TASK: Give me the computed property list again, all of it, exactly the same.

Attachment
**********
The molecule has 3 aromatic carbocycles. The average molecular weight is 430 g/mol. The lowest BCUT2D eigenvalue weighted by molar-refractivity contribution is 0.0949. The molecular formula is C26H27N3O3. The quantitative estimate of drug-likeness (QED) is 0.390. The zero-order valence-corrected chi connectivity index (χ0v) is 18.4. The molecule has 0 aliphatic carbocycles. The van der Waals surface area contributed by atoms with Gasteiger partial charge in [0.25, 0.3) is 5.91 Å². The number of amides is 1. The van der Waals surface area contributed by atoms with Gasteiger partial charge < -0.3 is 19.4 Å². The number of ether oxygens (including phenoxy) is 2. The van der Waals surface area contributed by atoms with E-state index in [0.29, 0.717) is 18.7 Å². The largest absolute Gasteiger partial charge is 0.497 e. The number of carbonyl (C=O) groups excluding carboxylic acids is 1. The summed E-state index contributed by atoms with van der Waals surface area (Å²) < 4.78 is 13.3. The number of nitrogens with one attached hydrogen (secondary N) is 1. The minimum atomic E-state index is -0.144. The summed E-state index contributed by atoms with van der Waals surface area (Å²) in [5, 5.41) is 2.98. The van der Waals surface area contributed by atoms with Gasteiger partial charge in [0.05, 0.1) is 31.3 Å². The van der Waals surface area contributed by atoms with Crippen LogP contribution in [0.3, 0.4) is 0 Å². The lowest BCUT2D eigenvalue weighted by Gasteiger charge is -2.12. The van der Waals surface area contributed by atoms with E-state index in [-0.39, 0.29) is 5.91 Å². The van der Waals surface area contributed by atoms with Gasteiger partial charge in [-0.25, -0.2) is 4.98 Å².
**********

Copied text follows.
The molecule has 3 aromatic carbocycles. The average molecular weight is 430 g/mol. The lowest BCUT2D eigenvalue weighted by molar-refractivity contribution is 0.0949. The molecular formula is C26H27N3O3. The quantitative estimate of drug-likeness (QED) is 0.390. The zero-order valence-corrected chi connectivity index (χ0v) is 18.4. The molecule has 0 aliphatic carbocycles. The van der Waals surface area contributed by atoms with Gasteiger partial charge in [0.25, 0.3) is 5.91 Å². The number of amides is 1. The van der Waals surface area contributed by atoms with Gasteiger partial charge < -0.3 is 19.4 Å². The number of ether oxygens (including phenoxy) is 2. The van der Waals surface area contributed by atoms with E-state index in [0.29, 0.717) is 18.7 Å². The largest absolute Gasteiger partial charge is 0.497 e. The number of carbonyl (C=O) groups excluding carboxylic acids is 1. The summed E-state index contributed by atoms with van der Waals surface area (Å²) < 4.78 is 13.3. The number of nitrogens with one attached hydrogen (secondary N) is 1. The minimum atomic E-state index is -0.144. The summed E-state index contributed by atoms with van der Waals surface area (Å²) in [5, 5.41) is 2.98. The van der Waals surface area contributed by atoms with Gasteiger partial charge in [0.05, 0.1) is 31.3 Å². The van der Waals surface area contributed by atoms with Crippen LogP contribution in [0.3, 0.4) is 0 Å². The lowest BCUT2D eigenvalue weighted by Gasteiger charge is -2.12. The van der Waals surface area contributed by atoms with E-state index in [-0.39, 0.29) is 5.91 Å². The van der Waals surface area contributed by atoms with Gasteiger partial charge in [-0.25, -0.2) is 4.98 Å².